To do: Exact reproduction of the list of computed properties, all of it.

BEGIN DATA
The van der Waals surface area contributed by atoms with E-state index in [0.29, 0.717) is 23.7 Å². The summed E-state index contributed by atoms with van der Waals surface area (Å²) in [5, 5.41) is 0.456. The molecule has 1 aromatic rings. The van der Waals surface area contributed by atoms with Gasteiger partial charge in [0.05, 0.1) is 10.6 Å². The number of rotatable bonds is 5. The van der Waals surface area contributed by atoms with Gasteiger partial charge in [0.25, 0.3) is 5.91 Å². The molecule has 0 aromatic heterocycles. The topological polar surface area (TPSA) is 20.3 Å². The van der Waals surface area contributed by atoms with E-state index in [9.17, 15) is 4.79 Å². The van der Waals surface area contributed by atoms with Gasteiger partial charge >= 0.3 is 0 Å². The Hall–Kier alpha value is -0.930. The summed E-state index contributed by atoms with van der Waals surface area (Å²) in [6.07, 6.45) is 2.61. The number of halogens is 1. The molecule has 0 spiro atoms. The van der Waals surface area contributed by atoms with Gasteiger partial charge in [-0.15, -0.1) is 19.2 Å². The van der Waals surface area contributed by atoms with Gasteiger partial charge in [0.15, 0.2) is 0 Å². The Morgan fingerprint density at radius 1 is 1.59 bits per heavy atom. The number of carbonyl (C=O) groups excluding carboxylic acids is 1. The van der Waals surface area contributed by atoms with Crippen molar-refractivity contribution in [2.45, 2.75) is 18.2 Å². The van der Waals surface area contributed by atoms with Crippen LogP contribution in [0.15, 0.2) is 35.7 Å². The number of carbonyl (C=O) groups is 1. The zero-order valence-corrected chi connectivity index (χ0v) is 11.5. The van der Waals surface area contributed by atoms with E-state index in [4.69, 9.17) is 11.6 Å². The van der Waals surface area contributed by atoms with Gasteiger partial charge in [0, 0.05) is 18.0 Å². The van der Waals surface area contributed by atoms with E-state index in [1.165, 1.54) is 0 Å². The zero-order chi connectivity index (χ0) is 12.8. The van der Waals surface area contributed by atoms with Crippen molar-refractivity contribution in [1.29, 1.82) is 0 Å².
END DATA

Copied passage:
The van der Waals surface area contributed by atoms with E-state index in [0.29, 0.717) is 23.7 Å². The summed E-state index contributed by atoms with van der Waals surface area (Å²) in [5, 5.41) is 0.456. The molecule has 1 aromatic rings. The van der Waals surface area contributed by atoms with Gasteiger partial charge in [0.05, 0.1) is 10.6 Å². The number of rotatable bonds is 5. The van der Waals surface area contributed by atoms with Gasteiger partial charge in [0.25, 0.3) is 5.91 Å². The molecule has 0 aromatic heterocycles. The topological polar surface area (TPSA) is 20.3 Å². The van der Waals surface area contributed by atoms with E-state index in [9.17, 15) is 4.79 Å². The van der Waals surface area contributed by atoms with Gasteiger partial charge >= 0.3 is 0 Å². The Hall–Kier alpha value is -0.930. The summed E-state index contributed by atoms with van der Waals surface area (Å²) in [6.07, 6.45) is 2.61. The number of halogens is 1. The molecule has 0 spiro atoms. The van der Waals surface area contributed by atoms with Gasteiger partial charge in [-0.15, -0.1) is 19.2 Å². The van der Waals surface area contributed by atoms with Gasteiger partial charge in [0.15, 0.2) is 0 Å². The Morgan fingerprint density at radius 1 is 1.59 bits per heavy atom. The number of carbonyl (C=O) groups excluding carboxylic acids is 1. The van der Waals surface area contributed by atoms with Crippen molar-refractivity contribution in [2.45, 2.75) is 18.2 Å². The van der Waals surface area contributed by atoms with Crippen LogP contribution in [0.15, 0.2) is 35.7 Å². The number of carbonyl (C=O) groups is 1. The zero-order valence-corrected chi connectivity index (χ0v) is 11.5. The van der Waals surface area contributed by atoms with E-state index in [4.69, 9.17) is 11.6 Å². The van der Waals surface area contributed by atoms with Gasteiger partial charge in [0, 0.05) is 18.0 Å². The van der Waals surface area contributed by atoms with E-state index in [1.165, 1.54) is 0 Å². The zero-order chi connectivity index (χ0) is 12.8. The van der Waals surface area contributed by atoms with Crippen molar-refractivity contribution in [1.29, 1.82) is 0 Å².